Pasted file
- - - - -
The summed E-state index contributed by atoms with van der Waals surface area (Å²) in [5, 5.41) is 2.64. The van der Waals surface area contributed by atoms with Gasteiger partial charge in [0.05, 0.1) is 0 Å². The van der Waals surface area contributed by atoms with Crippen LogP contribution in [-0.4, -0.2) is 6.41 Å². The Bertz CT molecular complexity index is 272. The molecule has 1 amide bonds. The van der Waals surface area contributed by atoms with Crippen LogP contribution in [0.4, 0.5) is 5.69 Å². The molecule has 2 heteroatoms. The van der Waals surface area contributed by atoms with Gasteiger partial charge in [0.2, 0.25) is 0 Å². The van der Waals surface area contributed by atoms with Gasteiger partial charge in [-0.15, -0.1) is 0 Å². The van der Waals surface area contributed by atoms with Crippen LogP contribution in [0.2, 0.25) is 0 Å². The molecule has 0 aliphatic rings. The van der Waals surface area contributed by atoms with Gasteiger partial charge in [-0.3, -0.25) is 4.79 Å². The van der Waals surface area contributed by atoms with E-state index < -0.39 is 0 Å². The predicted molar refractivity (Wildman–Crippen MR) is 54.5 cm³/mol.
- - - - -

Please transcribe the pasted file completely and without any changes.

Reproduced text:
The summed E-state index contributed by atoms with van der Waals surface area (Å²) in [5, 5.41) is 2.64. The van der Waals surface area contributed by atoms with Gasteiger partial charge in [0.05, 0.1) is 0 Å². The van der Waals surface area contributed by atoms with Crippen LogP contribution in [-0.4, -0.2) is 6.41 Å². The Bertz CT molecular complexity index is 272. The molecule has 1 amide bonds. The van der Waals surface area contributed by atoms with Crippen LogP contribution in [0.4, 0.5) is 5.69 Å². The molecule has 2 heteroatoms. The van der Waals surface area contributed by atoms with Gasteiger partial charge in [0.2, 0.25) is 0 Å². The van der Waals surface area contributed by atoms with Gasteiger partial charge in [-0.15, -0.1) is 0 Å². The van der Waals surface area contributed by atoms with Crippen LogP contribution in [0.2, 0.25) is 0 Å². The molecule has 0 aliphatic rings. The van der Waals surface area contributed by atoms with Gasteiger partial charge in [-0.3, -0.25) is 4.79 Å². The van der Waals surface area contributed by atoms with E-state index < -0.39 is 0 Å². The predicted molar refractivity (Wildman–Crippen MR) is 54.5 cm³/mol.